Should Robots be Taxed?
Using a quantitative model that features technical progress in automation and endogenous skill choice, we show that, given the current U.S. tax system, a sustained fall in automation costs can lead to a massive rise in income inequality. We characterize the optimal tax system in this model. We find that it is optimal to tax robots while the current generations of routine workers, who can no longer move to non-routine occupations, are active in the labor force. Once these workers retire, optimal robot taxes are zero.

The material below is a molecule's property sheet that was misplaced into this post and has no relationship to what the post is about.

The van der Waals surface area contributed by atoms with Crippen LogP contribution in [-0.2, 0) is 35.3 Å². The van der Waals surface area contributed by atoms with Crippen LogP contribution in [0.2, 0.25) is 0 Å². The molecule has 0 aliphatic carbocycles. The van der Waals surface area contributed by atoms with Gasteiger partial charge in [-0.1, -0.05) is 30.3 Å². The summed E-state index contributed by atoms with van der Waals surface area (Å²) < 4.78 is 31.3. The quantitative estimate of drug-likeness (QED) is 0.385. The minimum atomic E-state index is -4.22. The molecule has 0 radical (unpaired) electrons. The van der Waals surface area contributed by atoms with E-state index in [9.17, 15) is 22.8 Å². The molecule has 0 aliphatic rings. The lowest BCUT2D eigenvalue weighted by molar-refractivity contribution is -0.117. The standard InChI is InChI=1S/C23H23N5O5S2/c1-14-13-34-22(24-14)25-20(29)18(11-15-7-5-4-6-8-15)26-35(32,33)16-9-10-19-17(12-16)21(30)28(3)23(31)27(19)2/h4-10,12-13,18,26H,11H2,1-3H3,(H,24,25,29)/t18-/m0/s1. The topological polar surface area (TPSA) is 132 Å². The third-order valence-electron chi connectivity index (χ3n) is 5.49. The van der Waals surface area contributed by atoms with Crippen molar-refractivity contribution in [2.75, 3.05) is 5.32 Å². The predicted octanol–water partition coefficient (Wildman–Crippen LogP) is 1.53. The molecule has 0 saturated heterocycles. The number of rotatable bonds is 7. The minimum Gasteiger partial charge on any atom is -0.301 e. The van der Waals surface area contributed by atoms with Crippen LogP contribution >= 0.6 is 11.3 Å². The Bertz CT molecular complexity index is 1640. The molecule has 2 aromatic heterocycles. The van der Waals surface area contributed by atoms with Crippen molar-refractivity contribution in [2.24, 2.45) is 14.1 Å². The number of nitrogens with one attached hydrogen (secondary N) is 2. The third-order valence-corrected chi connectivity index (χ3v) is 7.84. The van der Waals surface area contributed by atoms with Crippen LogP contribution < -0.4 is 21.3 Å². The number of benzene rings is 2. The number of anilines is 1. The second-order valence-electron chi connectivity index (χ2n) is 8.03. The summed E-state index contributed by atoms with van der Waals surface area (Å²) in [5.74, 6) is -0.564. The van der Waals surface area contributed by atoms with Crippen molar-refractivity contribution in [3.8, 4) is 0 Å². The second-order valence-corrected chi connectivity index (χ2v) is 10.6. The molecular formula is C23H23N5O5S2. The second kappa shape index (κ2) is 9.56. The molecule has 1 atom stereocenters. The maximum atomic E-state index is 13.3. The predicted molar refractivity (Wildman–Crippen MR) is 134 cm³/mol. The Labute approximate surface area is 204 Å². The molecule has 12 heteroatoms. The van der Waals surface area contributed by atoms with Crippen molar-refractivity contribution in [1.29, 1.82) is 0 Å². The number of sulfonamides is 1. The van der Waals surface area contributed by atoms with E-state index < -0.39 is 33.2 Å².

We thank Bence Bardóczy, Gadi Barlevy, V.V. Chari, Bas Jacobs, and Nir Jaimovich, as well as Veronica Guerrieri and three anonymous referees for their comments. Teles is thankful for the support of the FCT as well as the ADEMU project, “A Dynamic Economic and Monetary Union,” funded by the European Union’s Horizon 2020 Program under grant agreement 649396. The views expressed herein are those of the authors and do not necessarily reflect the views of the National Bureau of Economic Research.
Joao Guerreiro & Sergio Rebelo & Pedro Teles, 2022. "Should Robots Be Taxed?," The Review of Economic Studies, vol 89(1), pages 279-311.